Employer liability for intentional harm by a manager
Highlighting the breadth of an employer’s responsibility for bullying at work, Allianz has been held liable by a NSW court for the deliberate actions of
a senior manager who verbally and physically bullied a claimant for over 14 months, even though the court found that Allianz was not negligent.
Mr Ward was employed by Allianz after leaving school and by 2003 was promoted to account manager. A new State Manager, Mr Smith, was aggressive towards
staff and on many occasions yelled at Mr Ward, telling him he was hopeless, berating him for his performance and even slapping him hard across the
back of the head and shoulder charging him as he walked past. The behaviour continued for 14 months.
Mr Ward’s behaviour was investigated after a complaint by another employee and Mr Smith was transferred and later left Allianz’s employ.
Some years later Mr Ward began to struggle with his work, took leave and did not return to his position. He claimed injury damages for various psychological
conditions he claimed arose from Mr Smith’s bullying for which Allianz should be vicariously liable. Allianz did not challenge the behaviour but argued
it was not negligent, and also that it could not be held liable for the physical abuse by Mr Smith as they did not authorise it.
Mr Ward’s claim for intentional harm required him to prove that Mr Smith’s conduct was ‘calculated’ to cause harm, including psychological injury. The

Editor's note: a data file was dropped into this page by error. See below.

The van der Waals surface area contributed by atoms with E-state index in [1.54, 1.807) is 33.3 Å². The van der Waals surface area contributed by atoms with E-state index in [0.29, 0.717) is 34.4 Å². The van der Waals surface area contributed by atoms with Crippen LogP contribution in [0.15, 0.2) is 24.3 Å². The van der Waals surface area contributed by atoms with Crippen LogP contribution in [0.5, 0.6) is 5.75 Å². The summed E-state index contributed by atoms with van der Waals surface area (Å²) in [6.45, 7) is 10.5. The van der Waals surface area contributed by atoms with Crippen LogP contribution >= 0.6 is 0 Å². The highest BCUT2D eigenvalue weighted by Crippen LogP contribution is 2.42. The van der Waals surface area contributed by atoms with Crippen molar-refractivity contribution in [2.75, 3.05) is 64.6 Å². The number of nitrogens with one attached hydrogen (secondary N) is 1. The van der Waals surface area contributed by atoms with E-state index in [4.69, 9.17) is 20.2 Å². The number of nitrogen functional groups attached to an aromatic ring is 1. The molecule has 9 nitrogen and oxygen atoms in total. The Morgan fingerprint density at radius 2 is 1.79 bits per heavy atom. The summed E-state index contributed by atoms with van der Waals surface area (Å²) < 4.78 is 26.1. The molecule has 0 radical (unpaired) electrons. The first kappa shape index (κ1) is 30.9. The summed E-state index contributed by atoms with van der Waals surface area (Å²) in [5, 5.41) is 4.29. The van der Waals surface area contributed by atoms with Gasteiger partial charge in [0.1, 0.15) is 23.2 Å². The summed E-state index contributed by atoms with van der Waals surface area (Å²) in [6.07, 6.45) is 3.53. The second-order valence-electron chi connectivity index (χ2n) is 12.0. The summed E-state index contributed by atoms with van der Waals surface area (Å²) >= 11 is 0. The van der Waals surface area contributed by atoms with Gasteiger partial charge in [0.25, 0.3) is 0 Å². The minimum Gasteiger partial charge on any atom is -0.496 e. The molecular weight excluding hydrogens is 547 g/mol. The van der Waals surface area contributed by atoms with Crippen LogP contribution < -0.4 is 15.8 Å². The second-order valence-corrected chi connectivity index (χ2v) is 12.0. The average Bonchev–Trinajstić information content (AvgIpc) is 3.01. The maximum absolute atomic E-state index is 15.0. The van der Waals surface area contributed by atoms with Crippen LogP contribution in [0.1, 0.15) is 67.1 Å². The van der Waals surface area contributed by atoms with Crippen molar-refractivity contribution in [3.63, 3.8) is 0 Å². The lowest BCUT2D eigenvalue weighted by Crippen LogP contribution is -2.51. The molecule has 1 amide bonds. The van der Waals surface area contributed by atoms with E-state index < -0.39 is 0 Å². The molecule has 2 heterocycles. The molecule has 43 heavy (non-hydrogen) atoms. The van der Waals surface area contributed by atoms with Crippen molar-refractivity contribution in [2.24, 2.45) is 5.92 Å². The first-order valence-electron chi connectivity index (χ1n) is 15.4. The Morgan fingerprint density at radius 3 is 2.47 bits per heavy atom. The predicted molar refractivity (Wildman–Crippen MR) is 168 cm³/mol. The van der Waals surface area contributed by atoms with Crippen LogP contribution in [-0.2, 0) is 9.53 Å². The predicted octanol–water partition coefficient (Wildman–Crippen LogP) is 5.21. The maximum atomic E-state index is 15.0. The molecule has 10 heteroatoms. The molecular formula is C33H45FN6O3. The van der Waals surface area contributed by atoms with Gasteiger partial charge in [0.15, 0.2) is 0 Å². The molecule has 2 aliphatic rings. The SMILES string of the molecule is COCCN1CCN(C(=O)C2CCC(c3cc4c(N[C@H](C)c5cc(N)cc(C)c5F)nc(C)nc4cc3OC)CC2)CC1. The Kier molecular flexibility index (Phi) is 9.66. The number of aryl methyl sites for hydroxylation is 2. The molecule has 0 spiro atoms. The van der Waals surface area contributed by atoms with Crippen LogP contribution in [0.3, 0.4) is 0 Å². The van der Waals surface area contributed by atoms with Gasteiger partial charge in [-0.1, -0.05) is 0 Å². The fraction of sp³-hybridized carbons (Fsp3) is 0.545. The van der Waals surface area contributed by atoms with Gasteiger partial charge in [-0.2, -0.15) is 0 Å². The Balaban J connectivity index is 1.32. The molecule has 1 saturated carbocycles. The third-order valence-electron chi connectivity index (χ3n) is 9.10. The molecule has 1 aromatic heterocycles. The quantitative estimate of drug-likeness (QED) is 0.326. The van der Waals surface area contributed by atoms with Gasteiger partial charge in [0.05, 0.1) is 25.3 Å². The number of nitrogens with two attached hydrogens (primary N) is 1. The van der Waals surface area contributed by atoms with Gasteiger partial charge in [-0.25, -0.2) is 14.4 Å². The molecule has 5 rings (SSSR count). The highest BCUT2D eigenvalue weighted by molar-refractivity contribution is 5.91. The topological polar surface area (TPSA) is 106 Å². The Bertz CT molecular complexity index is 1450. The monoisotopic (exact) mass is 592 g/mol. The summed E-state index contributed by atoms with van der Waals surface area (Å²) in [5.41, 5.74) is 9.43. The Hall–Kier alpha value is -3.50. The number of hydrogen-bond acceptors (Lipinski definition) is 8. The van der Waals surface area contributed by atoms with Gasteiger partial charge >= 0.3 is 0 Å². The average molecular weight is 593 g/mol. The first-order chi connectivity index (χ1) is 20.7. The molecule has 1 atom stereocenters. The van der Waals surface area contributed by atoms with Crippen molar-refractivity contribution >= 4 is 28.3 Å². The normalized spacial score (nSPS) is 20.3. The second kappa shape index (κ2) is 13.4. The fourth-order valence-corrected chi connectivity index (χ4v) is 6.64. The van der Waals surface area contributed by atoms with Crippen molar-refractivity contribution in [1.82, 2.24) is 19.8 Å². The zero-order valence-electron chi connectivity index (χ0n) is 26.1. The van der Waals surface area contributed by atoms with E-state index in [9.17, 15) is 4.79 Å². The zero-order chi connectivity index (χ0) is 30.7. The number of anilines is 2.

court accepted that some form of psychiatric condition was a likely consequence of Mr Smith’s conduct to which Mr Smith was ‘recklessly indifferent’.
The court also found that the physical abuse by Mr Smith occurred when he appeared to be in a position of exercising authority vested in him by Allianz
as State Manager and so Allianz was liable for his deliberate actions.
Although it did not change the outcome, the court found that Allianz was not negligent as it had a system to deal with bullying, and enforced the system
by removing Mr Smith after the complaint about his behaviour was received, and at the time there was no indication that Mr Ward was suffering from
any psychiatric effects.
Judgement was entered against Allianz for over $1.3 million plus costs.
Implications and Actions
This case makes it clear that an employer is expected to protect employees from deliberate conduct connected with the exercise of a manager’s authority,
as well as negligent behaviour.
A surprising aspect of the history is that the extreme elements of behaviour by Mr Ward could continue for as long as 14 months in an office environment
before a complaint came to the attention of other management for action.
To reduce the risks of claims employers should:
have an effective workplace policy to manage the risks of bullying;
encourage a culture by which workers are able to voice complaints early; and
investigate and deal with complaints efficiently and fairly to all parties so there is confidence in the system.